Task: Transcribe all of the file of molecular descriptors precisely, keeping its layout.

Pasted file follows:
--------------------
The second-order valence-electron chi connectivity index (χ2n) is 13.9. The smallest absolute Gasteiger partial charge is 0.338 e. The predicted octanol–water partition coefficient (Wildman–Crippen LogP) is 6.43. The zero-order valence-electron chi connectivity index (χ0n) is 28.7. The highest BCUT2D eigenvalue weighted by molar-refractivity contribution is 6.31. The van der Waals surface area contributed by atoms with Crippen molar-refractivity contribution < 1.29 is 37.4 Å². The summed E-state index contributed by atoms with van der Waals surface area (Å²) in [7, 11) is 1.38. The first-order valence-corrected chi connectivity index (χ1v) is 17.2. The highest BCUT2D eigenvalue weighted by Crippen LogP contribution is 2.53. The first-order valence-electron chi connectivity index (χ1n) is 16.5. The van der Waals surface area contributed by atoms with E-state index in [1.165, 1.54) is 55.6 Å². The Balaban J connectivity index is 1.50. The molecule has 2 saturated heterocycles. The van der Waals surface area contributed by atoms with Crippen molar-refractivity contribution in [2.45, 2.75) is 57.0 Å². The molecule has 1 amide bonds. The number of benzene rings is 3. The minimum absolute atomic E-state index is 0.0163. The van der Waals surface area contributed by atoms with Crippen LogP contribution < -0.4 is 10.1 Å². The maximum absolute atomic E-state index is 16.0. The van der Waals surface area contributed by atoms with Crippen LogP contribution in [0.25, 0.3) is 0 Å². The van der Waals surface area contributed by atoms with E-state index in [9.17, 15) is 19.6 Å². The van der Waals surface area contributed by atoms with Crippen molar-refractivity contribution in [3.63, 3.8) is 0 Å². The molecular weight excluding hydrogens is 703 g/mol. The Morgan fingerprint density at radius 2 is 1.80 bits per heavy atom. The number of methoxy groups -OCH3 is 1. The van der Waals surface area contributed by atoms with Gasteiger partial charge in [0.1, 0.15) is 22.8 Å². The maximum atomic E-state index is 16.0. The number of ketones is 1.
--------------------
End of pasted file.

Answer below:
The second-order valence-electron chi connectivity index (χ2n) is 13.9. The smallest absolute Gasteiger partial charge is 0.338 e. The predicted octanol–water partition coefficient (Wildman–Crippen LogP) is 6.43. The zero-order valence-electron chi connectivity index (χ0n) is 28.7. The highest BCUT2D eigenvalue weighted by molar-refractivity contribution is 6.31. The van der Waals surface area contributed by atoms with Crippen molar-refractivity contribution < 1.29 is 37.4 Å². The summed E-state index contributed by atoms with van der Waals surface area (Å²) in [7, 11) is 1.38. The first-order valence-corrected chi connectivity index (χ1v) is 17.2. The highest BCUT2D eigenvalue weighted by Crippen LogP contribution is 2.53. The first-order valence-electron chi connectivity index (χ1n) is 16.5. The van der Waals surface area contributed by atoms with E-state index in [1.165, 1.54) is 55.6 Å². The Balaban J connectivity index is 1.50. The molecule has 2 saturated heterocycles. The van der Waals surface area contributed by atoms with Crippen molar-refractivity contribution in [2.45, 2.75) is 57.0 Å². The molecule has 1 amide bonds. The number of benzene rings is 3. The minimum absolute atomic E-state index is 0.0163. The van der Waals surface area contributed by atoms with Crippen LogP contribution < -0.4 is 10.1 Å². The maximum absolute atomic E-state index is 16.0. The van der Waals surface area contributed by atoms with Crippen LogP contribution in [0.25, 0.3) is 0 Å². The van der Waals surface area contributed by atoms with E-state index in [9.17, 15) is 19.6 Å². The van der Waals surface area contributed by atoms with Crippen molar-refractivity contribution in [3.63, 3.8) is 0 Å². The molecular weight excluding hydrogens is 703 g/mol. The Morgan fingerprint density at radius 2 is 1.80 bits per heavy atom. The number of methoxy groups -OCH3 is 1. The van der Waals surface area contributed by atoms with Gasteiger partial charge in [0.1, 0.15) is 22.8 Å². The maximum atomic E-state index is 16.0. The number of ketones is 1.